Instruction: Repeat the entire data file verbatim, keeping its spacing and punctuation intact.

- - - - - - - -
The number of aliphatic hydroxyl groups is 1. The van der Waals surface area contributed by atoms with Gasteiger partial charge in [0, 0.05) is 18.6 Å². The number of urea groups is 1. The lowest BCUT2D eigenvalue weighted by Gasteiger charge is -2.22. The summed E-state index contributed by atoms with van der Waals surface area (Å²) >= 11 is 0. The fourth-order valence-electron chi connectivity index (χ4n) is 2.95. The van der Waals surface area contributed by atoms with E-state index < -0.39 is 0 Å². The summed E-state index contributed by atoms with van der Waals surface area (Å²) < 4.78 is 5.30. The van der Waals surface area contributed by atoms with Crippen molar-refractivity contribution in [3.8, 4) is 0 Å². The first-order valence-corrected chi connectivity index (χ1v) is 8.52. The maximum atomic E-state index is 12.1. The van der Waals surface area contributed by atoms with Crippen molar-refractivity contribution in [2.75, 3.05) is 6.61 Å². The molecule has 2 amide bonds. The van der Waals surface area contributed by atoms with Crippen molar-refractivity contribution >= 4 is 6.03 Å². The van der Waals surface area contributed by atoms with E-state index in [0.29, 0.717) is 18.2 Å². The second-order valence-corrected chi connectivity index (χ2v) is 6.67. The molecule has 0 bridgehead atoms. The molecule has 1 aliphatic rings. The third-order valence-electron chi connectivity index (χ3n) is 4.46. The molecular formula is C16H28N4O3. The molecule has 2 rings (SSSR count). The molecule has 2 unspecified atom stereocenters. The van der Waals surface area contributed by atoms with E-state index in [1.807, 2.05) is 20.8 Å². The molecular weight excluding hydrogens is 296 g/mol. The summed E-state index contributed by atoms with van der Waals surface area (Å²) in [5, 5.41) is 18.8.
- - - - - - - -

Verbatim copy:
The number of aliphatic hydroxyl groups is 1. The van der Waals surface area contributed by atoms with Gasteiger partial charge in [0, 0.05) is 18.6 Å². The number of urea groups is 1. The lowest BCUT2D eigenvalue weighted by Gasteiger charge is -2.22. The summed E-state index contributed by atoms with van der Waals surface area (Å²) >= 11 is 0. The fourth-order valence-electron chi connectivity index (χ4n) is 2.95. The van der Waals surface area contributed by atoms with E-state index < -0.39 is 0 Å². The summed E-state index contributed by atoms with van der Waals surface area (Å²) < 4.78 is 5.30. The van der Waals surface area contributed by atoms with Crippen molar-refractivity contribution in [3.8, 4) is 0 Å². The first-order valence-corrected chi connectivity index (χ1v) is 8.52. The maximum atomic E-state index is 12.1. The van der Waals surface area contributed by atoms with Crippen molar-refractivity contribution in [2.75, 3.05) is 6.61 Å². The molecule has 2 amide bonds. The van der Waals surface area contributed by atoms with Crippen molar-refractivity contribution >= 4 is 6.03 Å². The van der Waals surface area contributed by atoms with E-state index in [0.29, 0.717) is 18.2 Å². The second-order valence-corrected chi connectivity index (χ2v) is 6.67. The molecule has 0 bridgehead atoms. The molecule has 1 aliphatic rings. The third-order valence-electron chi connectivity index (χ3n) is 4.46. The molecular formula is C16H28N4O3. The molecule has 2 rings (SSSR count). The molecule has 2 unspecified atom stereocenters. The van der Waals surface area contributed by atoms with E-state index in [1.807, 2.05) is 20.8 Å². The molecular weight excluding hydrogens is 296 g/mol. The summed E-state index contributed by atoms with van der Waals surface area (Å²) in [5, 5.41) is 18.8.